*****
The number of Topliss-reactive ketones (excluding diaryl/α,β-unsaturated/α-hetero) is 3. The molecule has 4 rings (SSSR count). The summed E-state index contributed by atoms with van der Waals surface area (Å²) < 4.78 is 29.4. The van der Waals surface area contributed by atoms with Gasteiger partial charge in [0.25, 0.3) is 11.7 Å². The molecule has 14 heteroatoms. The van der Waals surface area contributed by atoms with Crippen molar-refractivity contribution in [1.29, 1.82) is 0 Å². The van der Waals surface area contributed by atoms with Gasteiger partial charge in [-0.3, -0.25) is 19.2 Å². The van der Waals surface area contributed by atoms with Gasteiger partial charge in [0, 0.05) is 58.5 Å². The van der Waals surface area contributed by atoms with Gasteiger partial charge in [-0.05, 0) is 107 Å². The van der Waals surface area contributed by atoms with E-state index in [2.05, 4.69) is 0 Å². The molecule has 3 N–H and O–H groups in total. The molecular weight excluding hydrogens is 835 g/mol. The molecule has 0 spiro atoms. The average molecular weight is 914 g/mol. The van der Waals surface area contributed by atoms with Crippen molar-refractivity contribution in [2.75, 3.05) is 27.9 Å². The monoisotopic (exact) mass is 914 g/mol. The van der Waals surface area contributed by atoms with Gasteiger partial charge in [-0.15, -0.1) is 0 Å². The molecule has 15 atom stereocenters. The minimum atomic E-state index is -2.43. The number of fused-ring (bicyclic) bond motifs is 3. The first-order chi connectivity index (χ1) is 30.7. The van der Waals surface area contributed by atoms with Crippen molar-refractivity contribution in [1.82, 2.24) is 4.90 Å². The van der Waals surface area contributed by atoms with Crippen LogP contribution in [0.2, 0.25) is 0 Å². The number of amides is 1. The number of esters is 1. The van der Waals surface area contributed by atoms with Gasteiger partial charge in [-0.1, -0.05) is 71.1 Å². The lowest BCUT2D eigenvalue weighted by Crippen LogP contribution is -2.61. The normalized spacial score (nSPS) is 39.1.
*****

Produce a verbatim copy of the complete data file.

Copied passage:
The number of Topliss-reactive ketones (excluding diaryl/α,β-unsaturated/α-hetero) is 3. The molecule has 4 rings (SSSR count). The summed E-state index contributed by atoms with van der Waals surface area (Å²) < 4.78 is 29.4. The van der Waals surface area contributed by atoms with Gasteiger partial charge in [0.25, 0.3) is 11.7 Å². The molecule has 14 heteroatoms. The van der Waals surface area contributed by atoms with Crippen molar-refractivity contribution in [1.29, 1.82) is 0 Å². The van der Waals surface area contributed by atoms with Gasteiger partial charge in [-0.3, -0.25) is 19.2 Å². The van der Waals surface area contributed by atoms with Gasteiger partial charge in [0, 0.05) is 58.5 Å². The van der Waals surface area contributed by atoms with Gasteiger partial charge in [-0.05, 0) is 107 Å². The van der Waals surface area contributed by atoms with E-state index in [2.05, 4.69) is 0 Å². The molecule has 3 N–H and O–H groups in total. The molecular weight excluding hydrogens is 835 g/mol. The molecule has 0 spiro atoms. The average molecular weight is 914 g/mol. The van der Waals surface area contributed by atoms with Crippen molar-refractivity contribution in [2.75, 3.05) is 27.9 Å². The monoisotopic (exact) mass is 914 g/mol. The van der Waals surface area contributed by atoms with Gasteiger partial charge in [-0.15, -0.1) is 0 Å². The molecule has 15 atom stereocenters. The minimum atomic E-state index is -2.43. The number of fused-ring (bicyclic) bond motifs is 3. The first-order chi connectivity index (χ1) is 30.7. The van der Waals surface area contributed by atoms with Crippen molar-refractivity contribution in [1.82, 2.24) is 4.90 Å². The van der Waals surface area contributed by atoms with Crippen LogP contribution in [0.2, 0.25) is 0 Å². The number of amides is 1. The number of esters is 1. The van der Waals surface area contributed by atoms with Gasteiger partial charge in [-0.1, -0.05) is 71.1 Å². The lowest BCUT2D eigenvalue weighted by Crippen LogP contribution is -2.61. The normalized spacial score (nSPS) is 39.1.